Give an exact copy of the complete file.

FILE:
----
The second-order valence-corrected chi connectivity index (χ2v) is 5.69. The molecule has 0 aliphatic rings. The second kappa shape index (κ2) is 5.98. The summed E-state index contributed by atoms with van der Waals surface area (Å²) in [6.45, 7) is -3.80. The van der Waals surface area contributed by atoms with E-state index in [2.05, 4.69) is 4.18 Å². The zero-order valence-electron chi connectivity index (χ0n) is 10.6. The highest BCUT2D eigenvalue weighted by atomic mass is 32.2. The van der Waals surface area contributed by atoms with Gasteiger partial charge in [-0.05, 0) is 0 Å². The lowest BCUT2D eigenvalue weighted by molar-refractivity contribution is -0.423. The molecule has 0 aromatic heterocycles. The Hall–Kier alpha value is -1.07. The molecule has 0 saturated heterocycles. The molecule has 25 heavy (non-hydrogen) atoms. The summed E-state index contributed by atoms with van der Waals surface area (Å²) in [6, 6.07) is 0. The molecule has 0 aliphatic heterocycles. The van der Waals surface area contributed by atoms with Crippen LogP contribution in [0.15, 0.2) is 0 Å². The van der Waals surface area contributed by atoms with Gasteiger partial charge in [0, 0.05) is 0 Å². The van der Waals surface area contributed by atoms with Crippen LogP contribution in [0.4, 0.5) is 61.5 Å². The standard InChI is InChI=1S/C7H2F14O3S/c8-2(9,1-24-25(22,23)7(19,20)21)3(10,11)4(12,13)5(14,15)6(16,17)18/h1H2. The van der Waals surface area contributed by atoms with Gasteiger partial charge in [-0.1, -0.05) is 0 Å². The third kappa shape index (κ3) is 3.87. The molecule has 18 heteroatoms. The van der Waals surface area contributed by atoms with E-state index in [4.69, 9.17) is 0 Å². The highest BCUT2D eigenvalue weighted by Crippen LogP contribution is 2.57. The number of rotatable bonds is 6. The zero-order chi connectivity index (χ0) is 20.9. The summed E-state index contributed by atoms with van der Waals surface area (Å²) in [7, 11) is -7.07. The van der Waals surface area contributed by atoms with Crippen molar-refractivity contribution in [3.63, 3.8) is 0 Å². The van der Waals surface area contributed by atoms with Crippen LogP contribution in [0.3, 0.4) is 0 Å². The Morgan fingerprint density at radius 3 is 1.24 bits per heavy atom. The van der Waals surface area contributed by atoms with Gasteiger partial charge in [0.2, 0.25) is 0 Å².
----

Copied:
The second-order valence-corrected chi connectivity index (χ2v) is 5.69. The molecule has 0 aliphatic rings. The second kappa shape index (κ2) is 5.98. The summed E-state index contributed by atoms with van der Waals surface area (Å²) in [6.45, 7) is -3.80. The van der Waals surface area contributed by atoms with E-state index in [2.05, 4.69) is 4.18 Å². The zero-order valence-electron chi connectivity index (χ0n) is 10.6. The highest BCUT2D eigenvalue weighted by atomic mass is 32.2. The van der Waals surface area contributed by atoms with Gasteiger partial charge in [-0.05, 0) is 0 Å². The lowest BCUT2D eigenvalue weighted by molar-refractivity contribution is -0.423. The molecule has 0 aromatic heterocycles. The Hall–Kier alpha value is -1.07. The molecule has 0 saturated heterocycles. The molecule has 25 heavy (non-hydrogen) atoms. The summed E-state index contributed by atoms with van der Waals surface area (Å²) in [6, 6.07) is 0. The molecule has 0 aliphatic heterocycles. The van der Waals surface area contributed by atoms with Crippen LogP contribution in [0.15, 0.2) is 0 Å². The van der Waals surface area contributed by atoms with Gasteiger partial charge in [0, 0.05) is 0 Å². The van der Waals surface area contributed by atoms with Crippen LogP contribution in [0.4, 0.5) is 61.5 Å². The standard InChI is InChI=1S/C7H2F14O3S/c8-2(9,1-24-25(22,23)7(19,20)21)3(10,11)4(12,13)5(14,15)6(16,17)18/h1H2. The van der Waals surface area contributed by atoms with Gasteiger partial charge in [-0.1, -0.05) is 0 Å². The third kappa shape index (κ3) is 3.87. The molecule has 18 heteroatoms. The van der Waals surface area contributed by atoms with E-state index in [4.69, 9.17) is 0 Å². The highest BCUT2D eigenvalue weighted by Crippen LogP contribution is 2.57. The number of rotatable bonds is 6. The zero-order chi connectivity index (χ0) is 20.9. The summed E-state index contributed by atoms with van der Waals surface area (Å²) in [7, 11) is -7.07. The van der Waals surface area contributed by atoms with Crippen molar-refractivity contribution in [3.63, 3.8) is 0 Å². The van der Waals surface area contributed by atoms with Crippen LogP contribution in [0.3, 0.4) is 0 Å². The Morgan fingerprint density at radius 3 is 1.24 bits per heavy atom. The van der Waals surface area contributed by atoms with Gasteiger partial charge in [0.2, 0.25) is 0 Å².